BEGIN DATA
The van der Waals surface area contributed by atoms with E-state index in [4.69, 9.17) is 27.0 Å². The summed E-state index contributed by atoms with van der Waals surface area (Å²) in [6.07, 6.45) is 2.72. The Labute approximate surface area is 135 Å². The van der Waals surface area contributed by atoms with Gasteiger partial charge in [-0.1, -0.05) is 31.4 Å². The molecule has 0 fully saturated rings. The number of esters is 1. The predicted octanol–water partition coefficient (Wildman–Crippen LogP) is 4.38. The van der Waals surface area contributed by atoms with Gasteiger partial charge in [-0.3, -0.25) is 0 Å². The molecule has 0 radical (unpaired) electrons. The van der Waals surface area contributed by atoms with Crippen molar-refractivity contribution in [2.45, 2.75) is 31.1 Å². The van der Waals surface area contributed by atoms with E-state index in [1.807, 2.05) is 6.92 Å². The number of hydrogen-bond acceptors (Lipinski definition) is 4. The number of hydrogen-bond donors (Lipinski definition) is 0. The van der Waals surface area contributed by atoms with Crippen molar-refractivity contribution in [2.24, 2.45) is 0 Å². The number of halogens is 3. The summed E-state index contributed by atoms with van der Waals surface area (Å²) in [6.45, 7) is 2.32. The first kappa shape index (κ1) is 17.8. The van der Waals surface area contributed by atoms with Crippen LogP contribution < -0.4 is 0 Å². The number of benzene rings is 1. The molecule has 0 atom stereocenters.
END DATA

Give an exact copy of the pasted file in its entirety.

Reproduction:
The van der Waals surface area contributed by atoms with E-state index in [4.69, 9.17) is 27.0 Å². The summed E-state index contributed by atoms with van der Waals surface area (Å²) in [6.07, 6.45) is 2.72. The Labute approximate surface area is 135 Å². The van der Waals surface area contributed by atoms with Gasteiger partial charge in [-0.1, -0.05) is 31.4 Å². The molecule has 0 fully saturated rings. The number of esters is 1. The predicted octanol–water partition coefficient (Wildman–Crippen LogP) is 4.38. The van der Waals surface area contributed by atoms with Gasteiger partial charge in [-0.3, -0.25) is 0 Å². The molecule has 0 radical (unpaired) electrons. The van der Waals surface area contributed by atoms with Crippen molar-refractivity contribution in [2.45, 2.75) is 31.1 Å². The van der Waals surface area contributed by atoms with E-state index in [1.807, 2.05) is 6.92 Å². The number of hydrogen-bond acceptors (Lipinski definition) is 4. The number of hydrogen-bond donors (Lipinski definition) is 0. The van der Waals surface area contributed by atoms with Crippen molar-refractivity contribution in [2.24, 2.45) is 0 Å². The number of halogens is 3. The summed E-state index contributed by atoms with van der Waals surface area (Å²) in [6.45, 7) is 2.32. The first kappa shape index (κ1) is 17.8. The van der Waals surface area contributed by atoms with Crippen LogP contribution < -0.4 is 0 Å². The number of benzene rings is 1. The molecule has 0 atom stereocenters.